On the other hand, lithium is critical for the EU Green Deal as it is indispensable for the production of batteries for electric vehicles and other energy storage devices. Demand and competition for lithium is growing rapidly with no end in sight. Restricted access to lithium threatens the future of EU battery production and could make the EU dependent on other battery producers such as China. Chile is one of the world's largest suppliers of lithium (40% of global lithium supply and around 80% of all EU imports (2020)). The advanced framework agreement between the EU and Chile ensures access to the lithium needed and compliance with the highest sustainability standards. The modernization agreements ensures non-discriminatory access through prohibiting export and import monopolies for raw materials, guaranteeing that no exclusive trading rights are granted to any particular company. With the agreement, Chile also commits not to introduce price targets that are lower than the market price of the previous year and not to apply export restrictions to the EU.

Further, regarding the energy market at the end of November 2022 the Chilean legislator approved the long awaited legislation for developers and investors in the renewable energy sector in Chile: the new Chilean law promoting the storage of electrical energy and electromobility (Law No. 21.505/2022) came into force.

Due to Chile’s geography and the fact that some parts of the electricity grid are still being expanded, the problem of curtailment continues to exist: the production of renewable energies, especially in the solar-rich north of the country, can be limited due to restrictions on the transmission of energy to more densely populated regions with high demand. Against this background, the installation of storage facilities, especially battery energy storage systems (BESS), is a promising solution.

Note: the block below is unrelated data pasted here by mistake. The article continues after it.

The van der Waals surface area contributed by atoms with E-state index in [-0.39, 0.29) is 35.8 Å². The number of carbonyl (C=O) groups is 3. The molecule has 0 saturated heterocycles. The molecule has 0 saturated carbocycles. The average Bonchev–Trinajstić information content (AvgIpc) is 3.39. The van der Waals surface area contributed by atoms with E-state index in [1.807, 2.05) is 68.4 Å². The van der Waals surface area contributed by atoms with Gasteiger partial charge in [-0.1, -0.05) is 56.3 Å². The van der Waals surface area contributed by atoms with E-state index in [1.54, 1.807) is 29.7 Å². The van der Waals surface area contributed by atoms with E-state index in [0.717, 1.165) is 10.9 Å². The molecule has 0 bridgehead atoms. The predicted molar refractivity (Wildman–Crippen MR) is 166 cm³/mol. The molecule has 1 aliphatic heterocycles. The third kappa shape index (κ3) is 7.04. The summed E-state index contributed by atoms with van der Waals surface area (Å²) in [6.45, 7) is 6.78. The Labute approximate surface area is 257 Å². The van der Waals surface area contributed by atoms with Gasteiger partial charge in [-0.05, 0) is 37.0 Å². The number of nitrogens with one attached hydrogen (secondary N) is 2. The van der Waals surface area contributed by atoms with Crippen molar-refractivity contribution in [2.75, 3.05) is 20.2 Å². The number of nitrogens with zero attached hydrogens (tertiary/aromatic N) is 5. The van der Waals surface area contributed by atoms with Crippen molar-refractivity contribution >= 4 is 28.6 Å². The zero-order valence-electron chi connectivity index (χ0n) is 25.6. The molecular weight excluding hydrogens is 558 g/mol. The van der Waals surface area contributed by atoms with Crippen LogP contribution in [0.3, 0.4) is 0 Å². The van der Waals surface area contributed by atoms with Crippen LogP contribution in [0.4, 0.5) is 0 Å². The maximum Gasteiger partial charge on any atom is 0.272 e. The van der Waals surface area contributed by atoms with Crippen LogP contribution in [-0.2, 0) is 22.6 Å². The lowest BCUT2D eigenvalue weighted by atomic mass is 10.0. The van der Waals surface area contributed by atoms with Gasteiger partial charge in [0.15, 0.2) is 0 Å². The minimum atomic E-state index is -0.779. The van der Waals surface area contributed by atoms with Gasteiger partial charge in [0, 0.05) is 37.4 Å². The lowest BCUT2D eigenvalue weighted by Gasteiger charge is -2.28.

The new law on Electrical Storage is a fundamental step forward in this area, which holds high investment potential, as it aims to facilitate and provide certainty to projects for the development and construction of both stand-alone battery storage and for combination with renewable energy power plants. The new law defines a new category of generation and consumption systems (sistema generación-consumo) within the general Law on Electrical Services of Chile. On the one hand, projects of this new category will be able to draw energy from the electricity grid for storage, but on the other hand, they will also be able to feed surpluses into it. The storage systems are also subject to coordination by the national electricity coordination body (Coordinador Eléctrico Nacional). They can also participate in energy and power transfers and be remunerated according to the current marginal costs of the electricity system or the so-called “node prices” (prices at the generation and transport level consisting of energy price and peak power price).

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Edder Cifuentes<br/>M.L.B.